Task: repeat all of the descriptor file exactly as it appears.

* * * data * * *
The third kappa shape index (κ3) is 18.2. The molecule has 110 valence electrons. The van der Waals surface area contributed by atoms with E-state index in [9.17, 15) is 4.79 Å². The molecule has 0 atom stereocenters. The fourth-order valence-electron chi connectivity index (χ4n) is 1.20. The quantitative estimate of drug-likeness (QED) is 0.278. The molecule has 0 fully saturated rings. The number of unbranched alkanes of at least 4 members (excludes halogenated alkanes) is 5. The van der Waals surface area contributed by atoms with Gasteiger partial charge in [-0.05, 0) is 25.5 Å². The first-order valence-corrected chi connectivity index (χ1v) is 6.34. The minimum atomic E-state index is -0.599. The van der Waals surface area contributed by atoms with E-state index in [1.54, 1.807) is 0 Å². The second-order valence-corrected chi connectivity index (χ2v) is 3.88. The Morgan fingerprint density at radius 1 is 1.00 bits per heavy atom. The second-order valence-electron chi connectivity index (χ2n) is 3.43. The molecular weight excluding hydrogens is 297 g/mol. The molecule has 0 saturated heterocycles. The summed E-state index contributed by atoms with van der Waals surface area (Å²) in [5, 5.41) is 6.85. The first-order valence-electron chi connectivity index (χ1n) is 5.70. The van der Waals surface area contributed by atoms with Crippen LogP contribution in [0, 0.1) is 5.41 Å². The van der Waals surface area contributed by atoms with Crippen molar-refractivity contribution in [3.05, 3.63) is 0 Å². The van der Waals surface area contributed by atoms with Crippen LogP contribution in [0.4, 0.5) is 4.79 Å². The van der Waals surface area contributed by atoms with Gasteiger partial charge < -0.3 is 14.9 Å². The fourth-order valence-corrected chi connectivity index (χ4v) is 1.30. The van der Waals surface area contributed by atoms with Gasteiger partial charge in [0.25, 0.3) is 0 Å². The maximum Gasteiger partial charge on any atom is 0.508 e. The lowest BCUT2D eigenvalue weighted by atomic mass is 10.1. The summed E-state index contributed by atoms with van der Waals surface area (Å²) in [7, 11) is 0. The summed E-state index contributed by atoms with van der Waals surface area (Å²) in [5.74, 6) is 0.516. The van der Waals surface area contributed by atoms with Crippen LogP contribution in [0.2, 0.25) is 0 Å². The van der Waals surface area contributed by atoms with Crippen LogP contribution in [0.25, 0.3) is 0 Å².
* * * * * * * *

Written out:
The third kappa shape index (κ3) is 18.2. The molecule has 110 valence electrons. The van der Waals surface area contributed by atoms with E-state index in [9.17, 15) is 4.79 Å². The molecule has 0 atom stereocenters. The fourth-order valence-electron chi connectivity index (χ4n) is 1.20. The quantitative estimate of drug-likeness (QED) is 0.278. The molecule has 0 fully saturated rings. The number of unbranched alkanes of at least 4 members (excludes halogenated alkanes) is 5. The van der Waals surface area contributed by atoms with Gasteiger partial charge in [-0.05, 0) is 25.5 Å². The first-order valence-corrected chi connectivity index (χ1v) is 6.34. The minimum atomic E-state index is -0.599. The van der Waals surface area contributed by atoms with E-state index in [1.54, 1.807) is 0 Å². The second-order valence-corrected chi connectivity index (χ2v) is 3.88. The Morgan fingerprint density at radius 1 is 1.00 bits per heavy atom. The second-order valence-electron chi connectivity index (χ2n) is 3.43. The molecular weight excluding hydrogens is 297 g/mol. The molecule has 0 saturated heterocycles. The summed E-state index contributed by atoms with van der Waals surface area (Å²) in [5, 5.41) is 6.85. The first-order valence-electron chi connectivity index (χ1n) is 5.70. The van der Waals surface area contributed by atoms with Crippen LogP contribution in [0, 0.1) is 5.41 Å². The van der Waals surface area contributed by atoms with Crippen molar-refractivity contribution in [3.05, 3.63) is 0 Å². The van der Waals surface area contributed by atoms with Crippen LogP contribution in [0.4, 0.5) is 4.79 Å². The van der Waals surface area contributed by atoms with Gasteiger partial charge < -0.3 is 14.9 Å². The fourth-order valence-corrected chi connectivity index (χ4v) is 1.30. The van der Waals surface area contributed by atoms with Gasteiger partial charge in [0.25, 0.3) is 0 Å². The maximum Gasteiger partial charge on any atom is 0.508 e. The lowest BCUT2D eigenvalue weighted by atomic mass is 10.1. The summed E-state index contributed by atoms with van der Waals surface area (Å²) in [7, 11) is 0. The summed E-state index contributed by atoms with van der Waals surface area (Å²) in [5.74, 6) is 0.516. The van der Waals surface area contributed by atoms with Crippen LogP contribution in [0.2, 0.25) is 0 Å². The van der Waals surface area contributed by atoms with Crippen LogP contribution in [0.25, 0.3) is 0 Å².